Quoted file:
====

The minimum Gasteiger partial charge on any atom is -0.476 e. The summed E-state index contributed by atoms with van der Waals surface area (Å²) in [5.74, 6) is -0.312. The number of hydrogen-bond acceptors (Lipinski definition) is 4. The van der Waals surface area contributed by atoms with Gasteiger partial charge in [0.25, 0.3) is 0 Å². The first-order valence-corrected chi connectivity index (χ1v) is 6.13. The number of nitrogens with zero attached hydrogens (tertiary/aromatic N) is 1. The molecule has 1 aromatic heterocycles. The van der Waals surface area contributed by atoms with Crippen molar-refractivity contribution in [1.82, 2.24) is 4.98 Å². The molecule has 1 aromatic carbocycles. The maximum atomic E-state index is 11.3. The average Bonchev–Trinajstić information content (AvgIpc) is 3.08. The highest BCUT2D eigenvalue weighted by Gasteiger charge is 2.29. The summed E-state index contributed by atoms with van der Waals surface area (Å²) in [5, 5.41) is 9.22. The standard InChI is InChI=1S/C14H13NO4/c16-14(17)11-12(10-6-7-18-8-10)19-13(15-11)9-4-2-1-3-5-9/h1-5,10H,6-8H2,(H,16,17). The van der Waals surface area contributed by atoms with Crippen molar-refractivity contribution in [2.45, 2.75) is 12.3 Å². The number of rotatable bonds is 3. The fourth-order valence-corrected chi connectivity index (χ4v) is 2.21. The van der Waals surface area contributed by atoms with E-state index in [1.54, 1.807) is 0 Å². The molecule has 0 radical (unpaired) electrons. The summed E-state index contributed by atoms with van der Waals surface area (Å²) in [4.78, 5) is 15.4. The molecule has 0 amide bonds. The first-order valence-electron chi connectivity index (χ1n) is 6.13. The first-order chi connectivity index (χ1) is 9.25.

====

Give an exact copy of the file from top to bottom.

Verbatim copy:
The minimum Gasteiger partial charge on any atom is -0.476 e. The summed E-state index contributed by atoms with van der Waals surface area (Å²) in [5.74, 6) is -0.312. The number of hydrogen-bond acceptors (Lipinski definition) is 4. The van der Waals surface area contributed by atoms with Gasteiger partial charge in [0.25, 0.3) is 0 Å². The first-order valence-corrected chi connectivity index (χ1v) is 6.13. The number of nitrogens with zero attached hydrogens (tertiary/aromatic N) is 1. The molecule has 1 aromatic heterocycles. The van der Waals surface area contributed by atoms with Crippen molar-refractivity contribution in [1.82, 2.24) is 4.98 Å². The molecule has 1 aromatic carbocycles. The maximum atomic E-state index is 11.3. The average Bonchev–Trinajstić information content (AvgIpc) is 3.08. The highest BCUT2D eigenvalue weighted by Gasteiger charge is 2.29. The summed E-state index contributed by atoms with van der Waals surface area (Å²) in [5, 5.41) is 9.22. The standard InChI is InChI=1S/C14H13NO4/c16-14(17)11-12(10-6-7-18-8-10)19-13(15-11)9-4-2-1-3-5-9/h1-5,10H,6-8H2,(H,16,17). The van der Waals surface area contributed by atoms with Crippen molar-refractivity contribution in [2.45, 2.75) is 12.3 Å². The number of rotatable bonds is 3. The fourth-order valence-corrected chi connectivity index (χ4v) is 2.21. The van der Waals surface area contributed by atoms with E-state index in [1.54, 1.807) is 0 Å². The molecule has 0 radical (unpaired) electrons. The summed E-state index contributed by atoms with van der Waals surface area (Å²) in [4.78, 5) is 15.4. The molecule has 0 amide bonds. The first-order valence-electron chi connectivity index (χ1n) is 6.13. The first-order chi connectivity index (χ1) is 9.25.